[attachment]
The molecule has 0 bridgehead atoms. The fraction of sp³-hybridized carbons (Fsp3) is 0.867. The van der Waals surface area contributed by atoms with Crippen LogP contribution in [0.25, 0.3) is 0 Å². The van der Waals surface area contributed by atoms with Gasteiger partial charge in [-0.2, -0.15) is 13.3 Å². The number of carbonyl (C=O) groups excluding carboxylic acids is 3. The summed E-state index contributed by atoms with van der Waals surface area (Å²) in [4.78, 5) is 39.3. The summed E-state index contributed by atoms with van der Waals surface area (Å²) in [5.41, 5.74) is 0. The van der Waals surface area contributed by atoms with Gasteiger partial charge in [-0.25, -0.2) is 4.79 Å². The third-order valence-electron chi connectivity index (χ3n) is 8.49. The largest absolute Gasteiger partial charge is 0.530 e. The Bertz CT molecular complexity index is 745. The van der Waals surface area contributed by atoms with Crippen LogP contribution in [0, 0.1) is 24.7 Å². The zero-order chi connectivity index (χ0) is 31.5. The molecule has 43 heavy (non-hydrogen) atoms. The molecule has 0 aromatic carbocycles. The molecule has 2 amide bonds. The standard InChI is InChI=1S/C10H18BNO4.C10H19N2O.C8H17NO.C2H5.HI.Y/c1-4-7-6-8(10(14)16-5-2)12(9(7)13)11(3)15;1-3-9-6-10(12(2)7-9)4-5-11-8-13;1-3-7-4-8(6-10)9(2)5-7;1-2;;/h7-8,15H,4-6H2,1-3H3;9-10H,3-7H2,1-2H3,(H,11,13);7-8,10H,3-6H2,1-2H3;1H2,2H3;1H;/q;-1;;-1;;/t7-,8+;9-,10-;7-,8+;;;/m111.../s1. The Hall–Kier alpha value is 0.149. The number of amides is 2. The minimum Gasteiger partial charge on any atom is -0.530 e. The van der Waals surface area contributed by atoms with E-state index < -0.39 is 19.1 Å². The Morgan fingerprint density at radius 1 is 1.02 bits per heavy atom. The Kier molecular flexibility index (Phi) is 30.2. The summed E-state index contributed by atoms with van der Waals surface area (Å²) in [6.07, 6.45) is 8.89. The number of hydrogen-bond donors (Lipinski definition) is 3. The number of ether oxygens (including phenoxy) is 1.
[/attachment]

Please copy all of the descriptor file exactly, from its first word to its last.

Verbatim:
The molecule has 0 bridgehead atoms. The fraction of sp³-hybridized carbons (Fsp3) is 0.867. The van der Waals surface area contributed by atoms with Crippen LogP contribution in [0.25, 0.3) is 0 Å². The van der Waals surface area contributed by atoms with Gasteiger partial charge in [-0.2, -0.15) is 13.3 Å². The number of carbonyl (C=O) groups excluding carboxylic acids is 3. The summed E-state index contributed by atoms with van der Waals surface area (Å²) in [4.78, 5) is 39.3. The summed E-state index contributed by atoms with van der Waals surface area (Å²) in [5.41, 5.74) is 0. The van der Waals surface area contributed by atoms with Gasteiger partial charge in [-0.25, -0.2) is 4.79 Å². The third-order valence-electron chi connectivity index (χ3n) is 8.49. The largest absolute Gasteiger partial charge is 0.530 e. The Bertz CT molecular complexity index is 745. The van der Waals surface area contributed by atoms with Crippen LogP contribution in [0, 0.1) is 24.7 Å². The zero-order chi connectivity index (χ0) is 31.5. The molecule has 43 heavy (non-hydrogen) atoms. The molecule has 0 aromatic carbocycles. The molecule has 2 amide bonds. The standard InChI is InChI=1S/C10H18BNO4.C10H19N2O.C8H17NO.C2H5.HI.Y/c1-4-7-6-8(10(14)16-5-2)12(9(7)13)11(3)15;1-3-9-6-10(12(2)7-9)4-5-11-8-13;1-3-7-4-8(6-10)9(2)5-7;1-2;;/h7-8,15H,4-6H2,1-3H3;9-10H,3-7H2,1-2H3,(H,11,13);7-8,10H,3-6H2,1-2H3;1H2,2H3;1H;/q;-1;;-1;;/t7-,8+;9-,10-;7-,8+;;;/m111.../s1. The Hall–Kier alpha value is 0.149. The number of amides is 2. The minimum Gasteiger partial charge on any atom is -0.530 e. The van der Waals surface area contributed by atoms with E-state index < -0.39 is 19.1 Å². The Morgan fingerprint density at radius 1 is 1.02 bits per heavy atom. The Kier molecular flexibility index (Phi) is 30.2. The summed E-state index contributed by atoms with van der Waals surface area (Å²) in [6.07, 6.45) is 8.89. The number of hydrogen-bond donors (Lipinski definition) is 3. The number of ether oxygens (including phenoxy) is 1.